Lots of excuses are always made afterwards, but it’s of little consolation when everything is a charred ruin after a massive bushfire. And bushfires have become quite significant over the last few decades as organisations like the Forests Commission existed and who understood the bush and did a marvellous job of looking after our state forests. The same applies to the numerous logging interests and available forests that have disappeared, succumbing to Green dreams and becoming national parks and wilderness zones that are much less cared for than before. And we now have caretakers that understand much less about the bush than the old timers that lived and worked the forests and were usually the first responders to any fire that started. Sadly, those ultimately responsible just get away with negligence year after year, decade after decade, and just wring their hands after a bushfire, saying there was nothing they could do and always looking to blame someone or something else. Nothing changes but the lies continue:
NSW’s month of bushfires – in the middle of winter – has Victorian authorities preparing for a horror fire season.
The CFA is so concerned it will bring the start of the official Fire Danger Period forward to September 10 for some parts of Victoria, The Age can reveal.
That makes it the earliest start to a fire season on record.
The Bureau of Meteorology says, driven by global warming, the state has experienced the hottest start to a year on record.
Until we start to properly manage our forests and accept that caring for the forests and the wildlife within needs more than just making everything a national park or wilderness zone, nothing will change. But we aren’t the only country faced with exactly the same complacency and Green led policies and, quite frankly, idiocy when it comes to forest management. This is perhaps the clearest and most well presented explanation of what is so wrong with Australia’s bushfire management policies:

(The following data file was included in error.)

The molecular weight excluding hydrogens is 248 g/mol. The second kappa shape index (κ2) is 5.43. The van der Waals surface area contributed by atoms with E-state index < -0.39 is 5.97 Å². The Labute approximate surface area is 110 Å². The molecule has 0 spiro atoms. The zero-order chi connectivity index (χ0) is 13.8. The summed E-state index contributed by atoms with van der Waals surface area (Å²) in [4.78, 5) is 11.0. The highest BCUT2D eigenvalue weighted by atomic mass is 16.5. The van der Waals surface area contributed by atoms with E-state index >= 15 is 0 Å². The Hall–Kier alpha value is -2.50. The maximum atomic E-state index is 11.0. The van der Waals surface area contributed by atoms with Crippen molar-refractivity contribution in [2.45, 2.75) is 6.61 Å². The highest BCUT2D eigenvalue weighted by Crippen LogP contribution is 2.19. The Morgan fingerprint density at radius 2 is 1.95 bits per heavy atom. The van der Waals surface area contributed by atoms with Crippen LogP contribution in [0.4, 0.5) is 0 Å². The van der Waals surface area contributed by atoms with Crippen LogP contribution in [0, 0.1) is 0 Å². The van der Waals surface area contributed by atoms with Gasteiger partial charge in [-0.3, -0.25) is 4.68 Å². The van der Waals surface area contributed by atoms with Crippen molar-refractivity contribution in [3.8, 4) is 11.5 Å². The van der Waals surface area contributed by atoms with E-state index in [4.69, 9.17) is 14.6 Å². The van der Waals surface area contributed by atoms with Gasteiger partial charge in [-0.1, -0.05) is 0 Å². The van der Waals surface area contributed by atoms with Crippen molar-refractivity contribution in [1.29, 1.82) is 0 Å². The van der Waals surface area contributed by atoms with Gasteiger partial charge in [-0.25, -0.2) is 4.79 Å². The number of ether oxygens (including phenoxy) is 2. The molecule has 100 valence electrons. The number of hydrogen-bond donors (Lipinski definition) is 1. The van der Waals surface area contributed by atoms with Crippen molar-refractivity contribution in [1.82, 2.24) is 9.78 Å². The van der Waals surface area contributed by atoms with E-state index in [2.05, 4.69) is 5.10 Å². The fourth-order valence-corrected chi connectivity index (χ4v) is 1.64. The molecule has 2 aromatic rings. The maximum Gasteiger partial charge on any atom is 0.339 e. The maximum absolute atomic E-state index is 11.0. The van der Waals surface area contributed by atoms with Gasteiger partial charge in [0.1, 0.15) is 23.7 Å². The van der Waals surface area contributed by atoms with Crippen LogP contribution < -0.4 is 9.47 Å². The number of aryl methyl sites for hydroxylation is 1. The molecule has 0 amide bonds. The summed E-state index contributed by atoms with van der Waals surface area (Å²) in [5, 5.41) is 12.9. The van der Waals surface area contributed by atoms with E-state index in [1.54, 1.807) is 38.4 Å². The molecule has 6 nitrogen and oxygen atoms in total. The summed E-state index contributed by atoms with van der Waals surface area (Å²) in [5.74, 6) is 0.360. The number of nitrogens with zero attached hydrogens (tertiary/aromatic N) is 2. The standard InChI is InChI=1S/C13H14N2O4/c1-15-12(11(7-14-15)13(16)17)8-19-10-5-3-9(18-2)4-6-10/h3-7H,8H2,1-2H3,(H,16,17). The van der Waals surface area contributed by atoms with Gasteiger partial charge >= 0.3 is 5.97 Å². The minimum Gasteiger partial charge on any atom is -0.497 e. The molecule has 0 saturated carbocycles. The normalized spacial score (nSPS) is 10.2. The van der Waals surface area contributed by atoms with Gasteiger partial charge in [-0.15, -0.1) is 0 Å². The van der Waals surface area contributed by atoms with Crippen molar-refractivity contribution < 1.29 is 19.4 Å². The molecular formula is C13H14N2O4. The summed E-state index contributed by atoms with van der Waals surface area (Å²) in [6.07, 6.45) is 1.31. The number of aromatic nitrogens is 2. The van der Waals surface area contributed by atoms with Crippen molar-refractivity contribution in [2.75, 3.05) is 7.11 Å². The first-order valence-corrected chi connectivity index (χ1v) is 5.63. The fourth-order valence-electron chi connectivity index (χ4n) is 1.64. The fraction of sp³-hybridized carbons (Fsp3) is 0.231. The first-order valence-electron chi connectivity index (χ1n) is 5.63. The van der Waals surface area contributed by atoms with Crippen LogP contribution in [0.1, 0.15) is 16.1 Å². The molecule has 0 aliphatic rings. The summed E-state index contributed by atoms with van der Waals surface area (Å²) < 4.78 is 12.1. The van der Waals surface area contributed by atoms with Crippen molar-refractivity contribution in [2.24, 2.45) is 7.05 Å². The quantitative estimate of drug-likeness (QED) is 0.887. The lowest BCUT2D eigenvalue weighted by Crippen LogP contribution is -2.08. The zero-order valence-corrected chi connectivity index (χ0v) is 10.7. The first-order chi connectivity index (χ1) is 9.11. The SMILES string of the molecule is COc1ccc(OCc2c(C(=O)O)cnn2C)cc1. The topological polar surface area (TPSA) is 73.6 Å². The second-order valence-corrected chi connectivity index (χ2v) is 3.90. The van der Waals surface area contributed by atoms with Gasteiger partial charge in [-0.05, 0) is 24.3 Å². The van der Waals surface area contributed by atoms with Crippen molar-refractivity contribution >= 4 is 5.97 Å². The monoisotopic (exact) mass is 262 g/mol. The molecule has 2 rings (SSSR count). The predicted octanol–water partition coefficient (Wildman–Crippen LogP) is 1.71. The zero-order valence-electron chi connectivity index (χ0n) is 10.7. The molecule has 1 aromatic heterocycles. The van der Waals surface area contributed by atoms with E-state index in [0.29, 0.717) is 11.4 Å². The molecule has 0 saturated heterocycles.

Update1. And interestingly, the Los Angeles Times reinforces the problems associated with forest management and bushfires today, ‘THE LA TIMES INADVERTENTLY ADMITS TRUMP IS RIGHT ABOUT WHAT’S CAUSING CALIFORNIA’S MASSIVE WILDFIRES‘:
Adopting more active forest management policies such as increased thinning of trees and conducting controlled burns will help mitigate damage from future wildfires, the Los Angeles Times editorial board writes.
California forests have grown drier and less healthy from overcrowded trees, infestations of bark beetles and the effects of climate change, the LA Times writes. California’s restrictions on active forest management have contributed to the poor and worsening conditions of the forests, allowing them to grow uninhibited while suppressing fires that would normally naturally control the forests’ growth.
Update 2. It’s kind of ironic that just after I wrote this story, there appeared an article in the local news about ‘Planning for better bushfire management‘, intended to ‘help’ the government to shape bushfire management strategies in bushfire prone areas. The website includes a survey asking people what are their most important values when it comes to bushfire management. After looking at the survey, all I can say is what a utter virtue signalling as well as a total waste of time, effort and resources this survey represents. How many more bushfires and Royal Commissions do we need before the government acts on what has been recommended year after year, rather than procrastinate and watch disaster after disaster unfold every few years.